Walmart plans to test in-store wireless charging technology

Originally posted by Dan O'Shea in RetailDive

Walmart SignDive Brief:
  • Walmart is working with Ossia, a company that develops wireless over-the-air power charging technology for various devices, to test Ossia's tech in a physical retail store environment, according to a story from VentureBeat and confirmed by a Walmart spokesperson to Retail Dive.

  • Walmart, the first retailer to agree to a pilot with Ossia, potentially could save money on electricity costs by using the technology to charge in-store devices such as mobile smartphones, electronic shelf labels, wireless barcode scanners, beacons, cameras and other devices that might be part of a store's internal Internet of Things infrastructure, according to VentureBeat.

  • Ossia's Cota platform uses a transmitter with multiple non-line-of-sight antennas to send about 1 watt of power over-the-air up to a distance of about six feet to a device needing to be charged. Ossia also has developed other form factors of its technology that can send power up to 30 feet, or even 50 feet if multiple transmitters are used.

Dive Insight:

Wireless charging technology has been around for many years in one form or another. For example, wireless charging pads allow users to charge their devices simply by placing them on the pad, so no cord or outlet is required. Retailers such as Starbucks have experimented with wireless charging pads and tables for customer use.

Yet, charging pads still require a device to be put down in a specific spot where it can be charged, while Ossia's technology uses wireless signaling to carry an actual charge of electricity through the air that can charge many devices in a given area at the same time. The power transmitter to "find" different devices wherever they are located is a significant improvement over other types of wireless charging. In an ideal application of such technology, the device in need of the power charge could potentially send the wireless charging platform an alert requesting a charge when its power level reaches a certain low threshold.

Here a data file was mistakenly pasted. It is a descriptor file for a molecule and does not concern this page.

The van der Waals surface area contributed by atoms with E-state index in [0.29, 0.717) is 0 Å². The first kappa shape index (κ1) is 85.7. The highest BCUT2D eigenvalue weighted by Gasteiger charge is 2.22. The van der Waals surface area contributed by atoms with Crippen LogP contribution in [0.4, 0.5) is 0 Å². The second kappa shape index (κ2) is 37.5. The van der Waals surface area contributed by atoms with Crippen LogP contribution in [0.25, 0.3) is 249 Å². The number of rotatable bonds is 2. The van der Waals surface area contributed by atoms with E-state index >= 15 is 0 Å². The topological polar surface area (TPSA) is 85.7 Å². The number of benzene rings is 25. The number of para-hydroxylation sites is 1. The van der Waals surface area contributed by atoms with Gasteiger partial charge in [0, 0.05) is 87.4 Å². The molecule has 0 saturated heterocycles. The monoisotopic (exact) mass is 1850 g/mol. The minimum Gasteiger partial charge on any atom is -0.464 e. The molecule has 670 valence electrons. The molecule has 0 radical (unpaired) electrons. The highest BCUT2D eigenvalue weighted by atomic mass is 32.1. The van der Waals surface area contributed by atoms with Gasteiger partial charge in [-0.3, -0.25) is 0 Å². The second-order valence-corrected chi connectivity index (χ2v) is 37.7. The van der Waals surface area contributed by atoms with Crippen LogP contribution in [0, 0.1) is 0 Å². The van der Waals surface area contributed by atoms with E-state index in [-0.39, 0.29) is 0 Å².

This could be a very useful and money-saving technology in the evolving store environment given how many wireless devices are being deployed in stores to enable better customer experiences — wireless point-of-sale gear, specialized mobile smartphones carried around by store associates, electronic shelf labels (Ossia recently partnered with DisplayData on ESLs, according to another VentureBeat story from last month), security cameras, other cameras and sensors that are increasingly being used to support cashierless checkout. The potential to automatically charge these devices wherever they are in-store without having to plug them in to conventional power sources could help employee productivity, in addition to driving cost savings.

Having said all that, it's not clear where or for how long Walmart will be testing Ossia's technology, and what kinds of in-store devices it may aim to re-charge with the technology. A Walmart spokesman declined to discuss details of the test during a phone call with Retail Dive, but explained why Walmart is taking a closer look at the technology.

"When we find ways to lower costs, it means we can lower our prices even further for customers, and that’s something we’re always looking to do," the spokesman said. "As part of that, we've been exploring new ways we might lower our power costs in our stores, clubs and facilities." He further described Ossia's platform as an "interesting technology we’re excited to test," and one which potentially "could one day reduce and even eliminate our daily dependence on batteries and wired connections for power."

Just because a retailer tests new technology, that doesn't mean it will be deployed widely or even at all. At the very least, the technology seems like it could save Walmart some operational expense, but the retailer will of course want to take some time to be sure the platform works as advertised, and that Walmart has enough use cases for a broader deployment to make sense. But, this could well be the kind of technology that would fit in with the retail giant's vision for the store of the future.